A third time an escaped prisoner had warned them about the shrieker mushrooms that served as an alarm system at the mouth of a cavern complex, so a very Deceptive goat herder (rogue with scoundrel racket and animal whisper background) made goat sounds to lure a hungry guard outside so that the one of the guards triggered the mushroom shrieks himself. The Deception check for goat sounds was in Exploration mode and the enemy guard got the first turn.

Other times they were satisfied with working on a random schedule. They waited until some of an enemy patrol was wading across a river so that they could catch them in uneven ground. The first enemy rolled a Critical Success on his Balance action and finished crossing the river before the party sprung the ambush, but enough of the patrol was in the river that they felt that was a success. Another time one of them just walked up to the enemy and then ran into the forest where the ranger had set up snares. No particular initiative order was needed for that.

Imagine that the first action was the party rogue unlocking and opening a door so that the rest of the party could rush in. They can't do anything before the door is open, so why give them random initiatives that would be too early? They already made their Stealth check in Exploration that showed that no-one in the room heard them.

My players put a lot of effort into being observant and stealthy scouts. I like to reward such roleplaying effort by allowing plausible tactics. Thus, after good rolls in Exploration mode, they could catch their enemy by surprise with one character's surprise turn but not a full surprise round for the entire party.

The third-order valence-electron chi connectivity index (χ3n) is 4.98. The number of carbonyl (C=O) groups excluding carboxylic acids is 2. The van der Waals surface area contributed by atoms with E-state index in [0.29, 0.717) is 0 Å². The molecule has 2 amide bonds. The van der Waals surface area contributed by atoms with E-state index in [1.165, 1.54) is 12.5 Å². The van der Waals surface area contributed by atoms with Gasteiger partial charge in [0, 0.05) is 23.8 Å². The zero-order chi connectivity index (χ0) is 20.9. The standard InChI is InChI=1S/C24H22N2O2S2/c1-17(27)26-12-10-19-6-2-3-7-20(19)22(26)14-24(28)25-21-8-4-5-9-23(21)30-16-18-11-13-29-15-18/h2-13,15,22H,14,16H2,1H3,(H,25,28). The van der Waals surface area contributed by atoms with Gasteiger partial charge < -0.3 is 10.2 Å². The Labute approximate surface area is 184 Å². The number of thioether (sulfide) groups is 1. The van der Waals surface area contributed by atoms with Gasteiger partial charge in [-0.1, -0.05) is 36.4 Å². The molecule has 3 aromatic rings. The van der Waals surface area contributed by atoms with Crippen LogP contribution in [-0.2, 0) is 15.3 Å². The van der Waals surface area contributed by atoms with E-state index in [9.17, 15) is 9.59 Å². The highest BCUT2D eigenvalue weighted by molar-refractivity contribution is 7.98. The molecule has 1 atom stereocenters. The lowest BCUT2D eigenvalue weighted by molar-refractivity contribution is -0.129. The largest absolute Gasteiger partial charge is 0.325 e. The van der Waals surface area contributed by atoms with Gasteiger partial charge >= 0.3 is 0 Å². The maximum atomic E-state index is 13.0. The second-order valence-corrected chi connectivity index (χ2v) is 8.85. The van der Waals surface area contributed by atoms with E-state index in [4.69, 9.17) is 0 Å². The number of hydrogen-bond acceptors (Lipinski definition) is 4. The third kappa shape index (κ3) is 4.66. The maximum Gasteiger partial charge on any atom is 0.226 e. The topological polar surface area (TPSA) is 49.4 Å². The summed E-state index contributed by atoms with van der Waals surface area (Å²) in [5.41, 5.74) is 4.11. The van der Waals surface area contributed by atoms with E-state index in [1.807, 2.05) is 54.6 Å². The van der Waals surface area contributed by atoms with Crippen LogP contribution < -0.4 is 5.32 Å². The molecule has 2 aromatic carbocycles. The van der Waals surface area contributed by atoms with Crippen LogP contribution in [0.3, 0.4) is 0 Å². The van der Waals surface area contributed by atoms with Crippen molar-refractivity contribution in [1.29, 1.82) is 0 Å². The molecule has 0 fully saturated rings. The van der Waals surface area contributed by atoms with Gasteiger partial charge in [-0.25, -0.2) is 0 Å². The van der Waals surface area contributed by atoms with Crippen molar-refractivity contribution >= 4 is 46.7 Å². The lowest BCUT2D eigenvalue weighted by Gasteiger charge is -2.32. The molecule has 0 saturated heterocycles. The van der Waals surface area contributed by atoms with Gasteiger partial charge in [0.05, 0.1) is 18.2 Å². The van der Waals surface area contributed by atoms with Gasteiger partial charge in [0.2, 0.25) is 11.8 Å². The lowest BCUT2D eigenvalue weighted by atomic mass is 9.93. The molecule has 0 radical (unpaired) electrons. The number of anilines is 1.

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Mathmuse wrote:
Jared Walter 356 wrote:
Mathmuse wrote:
The reason is that we tried a suggestion that other have made, that everyone rolls and then waits until the sniper takes their turn. The end result is that the people with naturally high Perception (or alternative skill for initiative) or people who rolled well end up acting later than everyone else, because they already did nothing during that round. Or if they Delayed, we end up with a awkward clump of PC turns after the sniper and an awkward...

Why wait until the sniper takes his turn? Beating your opponents in initiative means you pick up on their aggressive stance, heard the scuffling on the roof, or some other signal that hostilities are critically eminent. There is no reason they can't take action against the other detected targets, or seek the target. The sniper is not unnoticed, only undetected.

The problem comes from the misrepresentation of combat as distinct actions taken in a distinct order and resolved completely before the next character acts. While this is mechanically how the rules handle this, it is not the natural state of combat.

They went out the way to remove the surprise round to discourage this meta-gaming mentality, would I would describe as abusing the rules to game the system.

The players planned an opening action. They wanted to fireball a patrol while it was still grouped together and away from party members.

Another time they wanted to roll a boulder down the side of gorge into the middle of an enemy army. Half of the party was hidden on the floor of the gorge away from the path of the boulder, so if they revealed themselves before the boulder, then the enemy would charge them and move out of the path of the boulder.

A third time an escaped prisoner had warned them about the shrieker mushrooms that served as an alarm system at the mouth of a cavern complex, so a very Deceptive goat herder (rogue with scoundrel racket and animal whisper background) made goat sounds to lure a hungry guard...

From my experience, limiting ambushes advantage is for the most part to help the players.

The opportunities for enemies to ambush players are much more plentiful than the other way around.